• In the war [World War 1.] things were in terrible turmoil. What I had learned at the academy was of no use to me and the useful new ideas were still unready.. .I felt myself freed and had to shout my jubilation out to the world. Out of parsimony I took what I could find to do this, because we were now an impoverished country. One can even shout with refuse, and this is what I did, nailing and gluing it [gluing his collage art] together. I called it 'Merz'; it was a prayer about the victorious end of the war, victorious as once again peace had won in the end; everything had broken down in any case and new things had to be made out of the fragments; and this is Merz. [quote, 1930]
    • As quoted in Kurt Schwitters, das literarische Werk, ed. Friedhelm Lach, Dumont Cologne, 1973 – 1981, Vol. 5, p. 335.


  • I know that I am an important factor in the development of art and shall forever remain so. I say this with great emphasis, so that one can not say, at a later date: 'The poor fellow had no inkling of how important he was'. No I am no fool, nor am I timid. I know full well that the time will come for me and all other important personalities of the abstract movement, when we will influence an entire generation. However, I fear that I shall not experience this.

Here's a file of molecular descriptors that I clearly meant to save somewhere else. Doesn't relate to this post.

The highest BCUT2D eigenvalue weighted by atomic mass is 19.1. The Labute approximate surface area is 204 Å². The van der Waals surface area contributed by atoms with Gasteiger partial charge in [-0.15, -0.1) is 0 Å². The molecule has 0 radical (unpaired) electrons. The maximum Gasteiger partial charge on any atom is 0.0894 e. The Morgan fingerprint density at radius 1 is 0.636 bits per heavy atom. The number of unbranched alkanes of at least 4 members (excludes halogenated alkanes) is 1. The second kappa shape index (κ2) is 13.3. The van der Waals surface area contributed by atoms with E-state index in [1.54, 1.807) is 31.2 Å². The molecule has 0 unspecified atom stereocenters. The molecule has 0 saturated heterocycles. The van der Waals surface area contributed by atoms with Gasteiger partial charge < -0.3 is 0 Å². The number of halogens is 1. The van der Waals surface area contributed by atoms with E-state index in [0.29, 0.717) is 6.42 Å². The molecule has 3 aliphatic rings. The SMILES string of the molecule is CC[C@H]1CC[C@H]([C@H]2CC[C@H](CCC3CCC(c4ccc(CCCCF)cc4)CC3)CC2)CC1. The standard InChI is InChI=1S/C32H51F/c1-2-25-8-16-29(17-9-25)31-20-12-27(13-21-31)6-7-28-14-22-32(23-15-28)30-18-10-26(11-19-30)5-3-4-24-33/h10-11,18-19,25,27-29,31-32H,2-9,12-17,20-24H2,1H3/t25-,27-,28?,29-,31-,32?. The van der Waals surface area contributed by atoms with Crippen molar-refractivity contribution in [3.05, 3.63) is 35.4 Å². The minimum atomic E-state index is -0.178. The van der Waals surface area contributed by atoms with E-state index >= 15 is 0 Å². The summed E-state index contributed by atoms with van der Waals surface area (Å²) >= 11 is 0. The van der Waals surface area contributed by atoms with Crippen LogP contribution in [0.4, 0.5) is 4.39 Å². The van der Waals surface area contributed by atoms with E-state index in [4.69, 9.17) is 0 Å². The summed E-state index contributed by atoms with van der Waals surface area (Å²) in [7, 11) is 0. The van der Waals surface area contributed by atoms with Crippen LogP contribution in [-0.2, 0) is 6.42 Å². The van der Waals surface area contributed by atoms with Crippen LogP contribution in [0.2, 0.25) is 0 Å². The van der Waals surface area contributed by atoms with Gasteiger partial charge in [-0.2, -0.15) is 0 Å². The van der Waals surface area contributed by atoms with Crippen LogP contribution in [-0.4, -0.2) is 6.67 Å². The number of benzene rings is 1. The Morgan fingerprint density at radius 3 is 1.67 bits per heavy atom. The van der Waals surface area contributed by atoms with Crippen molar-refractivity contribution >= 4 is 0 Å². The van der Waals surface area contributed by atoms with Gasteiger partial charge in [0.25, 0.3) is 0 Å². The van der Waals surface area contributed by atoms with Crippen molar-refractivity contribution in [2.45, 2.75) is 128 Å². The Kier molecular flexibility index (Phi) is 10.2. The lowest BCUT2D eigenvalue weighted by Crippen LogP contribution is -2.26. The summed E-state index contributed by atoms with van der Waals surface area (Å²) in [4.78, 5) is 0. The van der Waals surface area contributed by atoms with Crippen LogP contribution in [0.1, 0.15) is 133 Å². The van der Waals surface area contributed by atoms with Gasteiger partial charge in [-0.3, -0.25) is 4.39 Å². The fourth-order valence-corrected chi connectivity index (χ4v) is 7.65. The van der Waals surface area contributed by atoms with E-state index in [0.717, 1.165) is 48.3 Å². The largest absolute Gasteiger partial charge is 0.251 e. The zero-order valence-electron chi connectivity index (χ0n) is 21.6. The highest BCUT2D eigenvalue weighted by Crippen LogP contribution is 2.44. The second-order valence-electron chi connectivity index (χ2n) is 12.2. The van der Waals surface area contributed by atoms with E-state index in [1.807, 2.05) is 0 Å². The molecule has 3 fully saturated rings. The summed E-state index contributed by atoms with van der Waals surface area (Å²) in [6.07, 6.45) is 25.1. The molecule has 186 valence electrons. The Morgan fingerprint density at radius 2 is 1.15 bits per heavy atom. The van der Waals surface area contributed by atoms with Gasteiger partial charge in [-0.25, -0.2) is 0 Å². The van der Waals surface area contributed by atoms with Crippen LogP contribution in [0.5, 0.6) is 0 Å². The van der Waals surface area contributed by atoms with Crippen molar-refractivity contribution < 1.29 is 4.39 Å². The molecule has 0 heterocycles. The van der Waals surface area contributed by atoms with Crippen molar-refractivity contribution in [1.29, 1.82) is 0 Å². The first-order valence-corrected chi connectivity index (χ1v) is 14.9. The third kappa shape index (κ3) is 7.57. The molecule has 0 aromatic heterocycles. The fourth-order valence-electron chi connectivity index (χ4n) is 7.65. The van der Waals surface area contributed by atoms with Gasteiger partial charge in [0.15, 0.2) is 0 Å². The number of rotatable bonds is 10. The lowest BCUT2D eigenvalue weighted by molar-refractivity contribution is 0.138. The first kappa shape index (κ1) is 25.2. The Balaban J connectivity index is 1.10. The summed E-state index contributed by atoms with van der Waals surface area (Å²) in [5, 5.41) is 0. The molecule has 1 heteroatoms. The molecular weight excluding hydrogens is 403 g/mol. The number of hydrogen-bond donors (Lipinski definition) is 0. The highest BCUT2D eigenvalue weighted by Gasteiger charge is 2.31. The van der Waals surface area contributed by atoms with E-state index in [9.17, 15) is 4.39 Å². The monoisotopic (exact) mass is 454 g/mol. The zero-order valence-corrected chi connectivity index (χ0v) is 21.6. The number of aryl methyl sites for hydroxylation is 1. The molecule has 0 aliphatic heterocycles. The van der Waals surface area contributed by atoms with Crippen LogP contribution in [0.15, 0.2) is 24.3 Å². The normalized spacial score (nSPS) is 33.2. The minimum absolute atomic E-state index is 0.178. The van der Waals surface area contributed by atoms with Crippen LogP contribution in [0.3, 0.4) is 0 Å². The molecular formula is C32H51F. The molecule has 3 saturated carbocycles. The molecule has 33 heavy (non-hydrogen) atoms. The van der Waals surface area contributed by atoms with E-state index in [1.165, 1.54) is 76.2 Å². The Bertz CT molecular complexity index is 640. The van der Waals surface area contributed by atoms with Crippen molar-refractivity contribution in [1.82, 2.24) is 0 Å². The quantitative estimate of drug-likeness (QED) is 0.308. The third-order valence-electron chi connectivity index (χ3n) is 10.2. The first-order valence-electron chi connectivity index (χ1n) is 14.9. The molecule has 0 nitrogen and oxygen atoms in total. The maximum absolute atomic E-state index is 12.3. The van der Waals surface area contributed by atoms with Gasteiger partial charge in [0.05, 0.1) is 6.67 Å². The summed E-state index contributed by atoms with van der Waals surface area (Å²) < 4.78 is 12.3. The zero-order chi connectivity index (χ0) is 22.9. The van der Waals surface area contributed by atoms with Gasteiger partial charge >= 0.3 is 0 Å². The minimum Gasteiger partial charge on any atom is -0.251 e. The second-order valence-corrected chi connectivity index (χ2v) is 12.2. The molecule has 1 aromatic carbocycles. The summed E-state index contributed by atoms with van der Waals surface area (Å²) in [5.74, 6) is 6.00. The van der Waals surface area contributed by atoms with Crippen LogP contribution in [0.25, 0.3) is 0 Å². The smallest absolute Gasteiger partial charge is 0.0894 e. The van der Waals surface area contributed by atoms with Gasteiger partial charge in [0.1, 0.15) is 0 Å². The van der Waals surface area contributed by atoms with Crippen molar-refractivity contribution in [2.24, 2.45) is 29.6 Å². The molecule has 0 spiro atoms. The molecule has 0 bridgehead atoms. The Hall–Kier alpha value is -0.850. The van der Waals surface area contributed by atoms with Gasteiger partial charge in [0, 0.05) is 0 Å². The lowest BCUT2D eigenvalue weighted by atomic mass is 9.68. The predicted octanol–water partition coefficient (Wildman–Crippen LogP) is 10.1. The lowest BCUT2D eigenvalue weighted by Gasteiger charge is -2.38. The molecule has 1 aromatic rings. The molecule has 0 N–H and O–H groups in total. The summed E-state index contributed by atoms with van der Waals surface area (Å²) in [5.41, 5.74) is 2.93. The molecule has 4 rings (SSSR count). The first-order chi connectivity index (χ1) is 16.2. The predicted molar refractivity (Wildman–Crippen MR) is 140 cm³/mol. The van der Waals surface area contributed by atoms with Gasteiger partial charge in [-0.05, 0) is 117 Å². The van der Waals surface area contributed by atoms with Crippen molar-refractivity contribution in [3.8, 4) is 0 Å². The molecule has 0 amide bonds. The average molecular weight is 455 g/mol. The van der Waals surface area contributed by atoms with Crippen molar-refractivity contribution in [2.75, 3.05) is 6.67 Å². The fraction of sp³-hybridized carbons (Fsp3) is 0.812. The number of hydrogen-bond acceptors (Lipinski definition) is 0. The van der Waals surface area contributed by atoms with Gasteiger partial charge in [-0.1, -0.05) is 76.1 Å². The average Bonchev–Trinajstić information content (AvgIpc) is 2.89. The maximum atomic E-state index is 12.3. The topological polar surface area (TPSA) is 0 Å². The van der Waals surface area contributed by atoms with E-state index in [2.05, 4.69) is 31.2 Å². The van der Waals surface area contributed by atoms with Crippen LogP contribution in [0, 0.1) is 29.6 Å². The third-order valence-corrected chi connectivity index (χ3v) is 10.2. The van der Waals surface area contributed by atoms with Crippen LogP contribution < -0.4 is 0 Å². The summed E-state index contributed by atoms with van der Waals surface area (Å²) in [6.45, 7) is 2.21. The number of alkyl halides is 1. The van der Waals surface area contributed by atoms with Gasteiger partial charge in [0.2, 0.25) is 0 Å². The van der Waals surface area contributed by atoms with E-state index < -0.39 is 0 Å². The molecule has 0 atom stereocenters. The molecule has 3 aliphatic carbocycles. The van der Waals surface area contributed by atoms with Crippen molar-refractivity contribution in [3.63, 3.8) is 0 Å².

• In: 'I and my purpose', in the journal 'Merz', no. 21, (1931)


  • Nevertheless I like being in Norway [to escape the Nazi threat Schwitters fled to Norway, c. 1937], for it is a country of unparalleled beauty.. .I paint landscapes and portraits, model portrait, glue and paint abstract pictures and glue abstract plastic art; besides, I write poetry in German.. .What distresses me most of all is that I cannot live in my 'Merzraum' [a sculptured studio-space, Schwitters had built in Germany in the 1920's, but bomb-damaged in the war] and that it may be given up to destruction. For that reason I ask you once more, can you keep your ear to the ground again, to see if anyone in America is willing to give me an opportunity to shape a three-dimensional room?
    • In a letter to w:Galka Scheyer, 24 July 1937; as quoted in I is Style, ed. Siegfried Gohr & Gunda Luyken, Stedelijk Museum Amsterdam, NAI Publishers, Rotterdam 2000, p. 41.